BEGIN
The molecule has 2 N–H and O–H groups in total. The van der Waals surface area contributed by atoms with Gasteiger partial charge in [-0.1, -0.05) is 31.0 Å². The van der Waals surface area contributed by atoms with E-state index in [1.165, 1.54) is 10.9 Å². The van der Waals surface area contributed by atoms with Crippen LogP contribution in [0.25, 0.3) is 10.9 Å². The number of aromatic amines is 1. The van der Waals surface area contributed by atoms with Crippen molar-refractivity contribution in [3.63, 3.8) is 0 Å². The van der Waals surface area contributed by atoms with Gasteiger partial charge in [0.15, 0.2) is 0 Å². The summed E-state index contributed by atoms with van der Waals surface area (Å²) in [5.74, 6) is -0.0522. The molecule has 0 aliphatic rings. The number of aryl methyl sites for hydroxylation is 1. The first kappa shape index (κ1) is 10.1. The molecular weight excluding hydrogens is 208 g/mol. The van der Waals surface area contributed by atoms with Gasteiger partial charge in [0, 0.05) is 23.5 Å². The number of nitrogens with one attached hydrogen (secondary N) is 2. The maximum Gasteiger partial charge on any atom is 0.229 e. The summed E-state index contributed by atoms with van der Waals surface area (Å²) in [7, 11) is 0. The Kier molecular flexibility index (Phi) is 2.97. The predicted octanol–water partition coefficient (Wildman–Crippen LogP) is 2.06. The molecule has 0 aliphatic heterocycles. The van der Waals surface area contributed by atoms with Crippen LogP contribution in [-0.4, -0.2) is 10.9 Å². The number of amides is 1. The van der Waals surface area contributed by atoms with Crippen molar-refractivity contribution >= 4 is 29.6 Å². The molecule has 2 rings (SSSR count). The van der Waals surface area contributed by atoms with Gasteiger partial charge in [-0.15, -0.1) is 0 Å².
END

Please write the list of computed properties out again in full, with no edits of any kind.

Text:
The molecule has 2 N–H and O–H groups in total. The van der Waals surface area contributed by atoms with Gasteiger partial charge in [-0.1, -0.05) is 31.0 Å². The van der Waals surface area contributed by atoms with E-state index in [1.165, 1.54) is 10.9 Å². The van der Waals surface area contributed by atoms with Crippen LogP contribution in [0.25, 0.3) is 10.9 Å². The number of aromatic amines is 1. The van der Waals surface area contributed by atoms with Crippen molar-refractivity contribution in [3.63, 3.8) is 0 Å². The van der Waals surface area contributed by atoms with Gasteiger partial charge in [0.15, 0.2) is 0 Å². The summed E-state index contributed by atoms with van der Waals surface area (Å²) in [5.74, 6) is -0.0522. The molecule has 0 aliphatic rings. The number of aryl methyl sites for hydroxylation is 1. The first kappa shape index (κ1) is 10.1. The molecular weight excluding hydrogens is 208 g/mol. The van der Waals surface area contributed by atoms with Gasteiger partial charge in [0, 0.05) is 23.5 Å². The number of nitrogens with one attached hydrogen (secondary N) is 2. The maximum Gasteiger partial charge on any atom is 0.229 e. The summed E-state index contributed by atoms with van der Waals surface area (Å²) in [7, 11) is 0. The Kier molecular flexibility index (Phi) is 2.97. The predicted octanol–water partition coefficient (Wildman–Crippen LogP) is 2.06. The molecule has 0 aliphatic heterocycles. The van der Waals surface area contributed by atoms with Crippen LogP contribution in [-0.4, -0.2) is 10.9 Å². The number of amides is 1. The van der Waals surface area contributed by atoms with Crippen molar-refractivity contribution >= 4 is 29.6 Å². The molecule has 2 rings (SSSR count). The van der Waals surface area contributed by atoms with Gasteiger partial charge in [-0.15, -0.1) is 0 Å².